The headlights of Kenny’s F150 burned like stars in my rearview mirror and I reached up and nudged it slightly, trying to alleviate the glare. The inside of my little ‘73 Bug was a hot cocoon, the vinyl seats sticking to my thighs. Ryan gripped the passenger door, his excitement stabbing out into the cramped space. I took the corner fast, jerking the gear shift down and quick-swift pressing the gas and clutch. Ahead of us, in the widening triangle of light was a lone port-o-potty standing like a neon blue sentinel before the new-construction houses. The street was dark and empty, the windows of the houses blank. We had spent hours roaming through the skeletal buildings in all stages of construction and now that they were done, I felt a kinship with these monuments to American suburbia. Brown stone, brown wood, brown grass. Only the model home at the front of the street had sprinklers.

I braked, skidding to a stop in front of the port-o-potty. Ryan let out a whoop and threw open the door, exploding out into the street. I heard the boys in the truck behind me laughing and carrying on. I took a drag from my cigarette and watched as Ryan launched himself at the blue plastic box, waiting for the satisfying moment when it would topple like a felled tree. His body hit the side and it swayed for a moment, tipping to one side before coming back and landing solidly where it had sat a moment before.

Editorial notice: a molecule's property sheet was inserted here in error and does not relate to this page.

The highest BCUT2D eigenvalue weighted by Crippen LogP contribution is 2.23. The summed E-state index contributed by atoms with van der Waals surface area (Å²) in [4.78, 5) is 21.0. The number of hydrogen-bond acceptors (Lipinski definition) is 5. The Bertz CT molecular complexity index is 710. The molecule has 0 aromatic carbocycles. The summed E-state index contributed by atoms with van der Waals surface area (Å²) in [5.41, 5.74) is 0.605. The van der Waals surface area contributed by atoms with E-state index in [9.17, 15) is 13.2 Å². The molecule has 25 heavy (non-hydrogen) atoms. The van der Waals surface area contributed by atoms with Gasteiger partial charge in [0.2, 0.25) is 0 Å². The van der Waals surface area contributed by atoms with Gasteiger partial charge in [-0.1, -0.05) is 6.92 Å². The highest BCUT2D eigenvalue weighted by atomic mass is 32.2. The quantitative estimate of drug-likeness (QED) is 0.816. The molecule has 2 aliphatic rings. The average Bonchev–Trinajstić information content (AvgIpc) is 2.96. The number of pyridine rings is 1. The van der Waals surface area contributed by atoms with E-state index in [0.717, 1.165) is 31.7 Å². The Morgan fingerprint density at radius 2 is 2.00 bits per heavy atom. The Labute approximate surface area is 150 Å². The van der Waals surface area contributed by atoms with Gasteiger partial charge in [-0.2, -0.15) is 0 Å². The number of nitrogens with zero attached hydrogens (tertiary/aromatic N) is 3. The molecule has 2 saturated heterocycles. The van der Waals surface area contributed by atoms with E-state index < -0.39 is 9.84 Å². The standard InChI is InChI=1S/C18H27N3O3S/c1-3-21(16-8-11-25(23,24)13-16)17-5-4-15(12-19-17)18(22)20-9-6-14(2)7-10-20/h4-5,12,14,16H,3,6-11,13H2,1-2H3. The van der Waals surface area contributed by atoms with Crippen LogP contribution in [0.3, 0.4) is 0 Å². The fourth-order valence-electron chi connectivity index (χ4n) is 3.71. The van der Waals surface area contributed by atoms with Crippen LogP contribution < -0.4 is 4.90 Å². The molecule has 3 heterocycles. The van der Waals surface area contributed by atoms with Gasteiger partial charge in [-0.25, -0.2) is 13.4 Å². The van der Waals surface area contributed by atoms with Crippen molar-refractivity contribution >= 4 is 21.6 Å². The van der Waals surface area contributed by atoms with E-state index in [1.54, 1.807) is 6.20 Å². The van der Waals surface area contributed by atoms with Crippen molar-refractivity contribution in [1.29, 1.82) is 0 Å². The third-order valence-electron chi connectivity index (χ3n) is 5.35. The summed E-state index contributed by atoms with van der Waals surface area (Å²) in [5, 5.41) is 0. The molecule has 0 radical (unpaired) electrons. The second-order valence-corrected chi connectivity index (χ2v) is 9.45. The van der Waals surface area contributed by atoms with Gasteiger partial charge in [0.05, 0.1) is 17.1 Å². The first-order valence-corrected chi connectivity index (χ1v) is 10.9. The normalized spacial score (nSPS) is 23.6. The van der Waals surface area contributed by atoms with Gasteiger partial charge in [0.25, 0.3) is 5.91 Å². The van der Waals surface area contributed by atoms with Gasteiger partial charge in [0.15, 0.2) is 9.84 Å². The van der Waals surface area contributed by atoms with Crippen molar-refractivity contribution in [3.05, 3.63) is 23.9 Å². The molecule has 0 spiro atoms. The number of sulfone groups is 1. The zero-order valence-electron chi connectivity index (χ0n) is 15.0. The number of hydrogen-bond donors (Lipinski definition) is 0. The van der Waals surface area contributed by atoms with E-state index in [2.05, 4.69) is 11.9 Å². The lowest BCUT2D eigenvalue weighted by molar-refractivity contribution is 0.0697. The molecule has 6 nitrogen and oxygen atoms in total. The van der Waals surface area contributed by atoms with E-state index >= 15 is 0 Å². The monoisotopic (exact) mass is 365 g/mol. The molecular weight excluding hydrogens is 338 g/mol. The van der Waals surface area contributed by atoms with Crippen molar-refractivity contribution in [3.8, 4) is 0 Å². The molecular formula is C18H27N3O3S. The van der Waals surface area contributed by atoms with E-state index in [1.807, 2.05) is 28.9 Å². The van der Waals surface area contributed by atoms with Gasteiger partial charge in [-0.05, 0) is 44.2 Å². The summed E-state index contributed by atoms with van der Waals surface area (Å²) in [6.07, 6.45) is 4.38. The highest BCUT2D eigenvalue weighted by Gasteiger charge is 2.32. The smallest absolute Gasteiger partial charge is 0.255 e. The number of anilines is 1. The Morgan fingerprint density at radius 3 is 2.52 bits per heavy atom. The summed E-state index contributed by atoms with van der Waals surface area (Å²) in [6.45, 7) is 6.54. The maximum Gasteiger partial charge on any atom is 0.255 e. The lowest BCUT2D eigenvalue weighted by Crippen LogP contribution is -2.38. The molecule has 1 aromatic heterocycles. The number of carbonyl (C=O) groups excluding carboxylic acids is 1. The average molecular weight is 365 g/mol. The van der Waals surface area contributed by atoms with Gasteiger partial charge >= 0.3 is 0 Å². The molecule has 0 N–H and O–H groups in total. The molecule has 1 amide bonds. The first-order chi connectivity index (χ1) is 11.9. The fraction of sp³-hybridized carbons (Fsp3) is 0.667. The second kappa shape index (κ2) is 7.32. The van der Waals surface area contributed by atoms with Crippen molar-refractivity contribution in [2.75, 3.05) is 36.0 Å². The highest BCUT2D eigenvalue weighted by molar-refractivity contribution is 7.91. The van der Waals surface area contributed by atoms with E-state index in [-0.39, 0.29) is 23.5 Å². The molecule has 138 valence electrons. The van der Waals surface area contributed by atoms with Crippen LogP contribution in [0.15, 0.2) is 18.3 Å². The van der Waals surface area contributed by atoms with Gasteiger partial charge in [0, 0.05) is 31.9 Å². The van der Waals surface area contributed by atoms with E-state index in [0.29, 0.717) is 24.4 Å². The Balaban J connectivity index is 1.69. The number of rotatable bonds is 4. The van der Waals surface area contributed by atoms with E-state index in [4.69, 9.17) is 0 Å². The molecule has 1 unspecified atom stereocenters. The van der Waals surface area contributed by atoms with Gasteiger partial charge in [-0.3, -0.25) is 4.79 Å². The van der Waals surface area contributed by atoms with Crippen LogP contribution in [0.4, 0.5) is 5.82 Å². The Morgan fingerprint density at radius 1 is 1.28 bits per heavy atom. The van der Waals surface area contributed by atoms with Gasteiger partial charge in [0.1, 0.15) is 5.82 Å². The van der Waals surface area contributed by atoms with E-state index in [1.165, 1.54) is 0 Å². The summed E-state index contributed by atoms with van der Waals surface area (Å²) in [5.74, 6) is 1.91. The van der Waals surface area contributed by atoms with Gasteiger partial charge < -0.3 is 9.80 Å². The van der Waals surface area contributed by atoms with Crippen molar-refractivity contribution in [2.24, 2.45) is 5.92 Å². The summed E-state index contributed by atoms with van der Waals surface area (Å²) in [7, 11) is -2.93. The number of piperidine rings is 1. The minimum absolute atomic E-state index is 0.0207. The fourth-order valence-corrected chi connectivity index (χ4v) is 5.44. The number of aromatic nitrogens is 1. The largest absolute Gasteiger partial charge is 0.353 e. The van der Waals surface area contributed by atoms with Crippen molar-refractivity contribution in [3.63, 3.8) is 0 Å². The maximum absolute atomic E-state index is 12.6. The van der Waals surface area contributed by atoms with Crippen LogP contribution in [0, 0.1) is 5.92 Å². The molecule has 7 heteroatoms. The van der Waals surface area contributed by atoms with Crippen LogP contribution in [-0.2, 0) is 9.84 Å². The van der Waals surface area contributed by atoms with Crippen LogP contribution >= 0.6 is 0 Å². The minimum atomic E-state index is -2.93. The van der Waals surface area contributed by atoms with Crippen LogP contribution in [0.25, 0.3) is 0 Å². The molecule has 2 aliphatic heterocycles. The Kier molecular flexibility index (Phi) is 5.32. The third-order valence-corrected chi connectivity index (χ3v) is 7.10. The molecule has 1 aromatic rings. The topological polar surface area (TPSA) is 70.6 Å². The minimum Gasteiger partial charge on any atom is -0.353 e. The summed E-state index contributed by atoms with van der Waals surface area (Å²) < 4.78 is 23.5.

“What the fuck?!”

Kenny was halfway out his truck window. He waved his arms at his brother, the tip of his cigarette diving like a lightning bug. Ryan circled the port-o-potty, running his hands along the side.

“It’s tied to the damn light post!”

I laughed sharply, loudly. They had finally caught on to us, realized it wasn’t wind that was knocking over every port-o-potty in the new neighborhood being built over the railroad tracks. I had always wondered how many mornings of discovering the spreading pools of refuse seeping out from under a tipped port-o-can it would take before they wised up.

“Leave it! Let’s hit the next one.”

Ryan stood for a moment, lit by the two sets of headlights. He dug in his pockets and pulled out a cigarette lighter. Reaching over, he lit the rope and waited. A movement to my right, a quick blur of light and then Kenny was screaming. The truck engine revved and he passed us, the boys waving their arms.

“Go, Molly! Go! Go!”

The lights were coming on in the house beside us, the door opened onto a lit foyer and the shadow of a man emerged. I yelled at Ryan, let’s go hurry up, and the rope snapped. He threw himself against the port-o-potty again, and this time it fell, smacking the asphalt with that familiar weight. It lay low on the street as Ryan crowed victory to the black sky.

I hit the gas and the car sputtered to life, darting forward like a wounded animal. The passenger door was still open and Ryan was running, sprinting forward and then beside it. He threw his arms out, catching the frame of the door and behind him I could see the man. He ran down the walk in his bathrobe, waving a shotgun in the air.

“Get in the car!”

My voice was high and tight and Ryan swung himself in. The man was yelling, chasing after us as the car limped down the road. The car door slammed shut, an ending. In my rearview mirror that man ran, robe billowing out behind him, and his mouth open and wide like a tunnel, a road, a bottomless pit.


About the Author: Katy Jones is an eighth generation Texan. She likes fiddle music, platform shoes & good salsa. She blogs at www.dirtyhems.com & her portfolio is at www.katylouisejones.com.

Story Song: "Saints" by The Breeders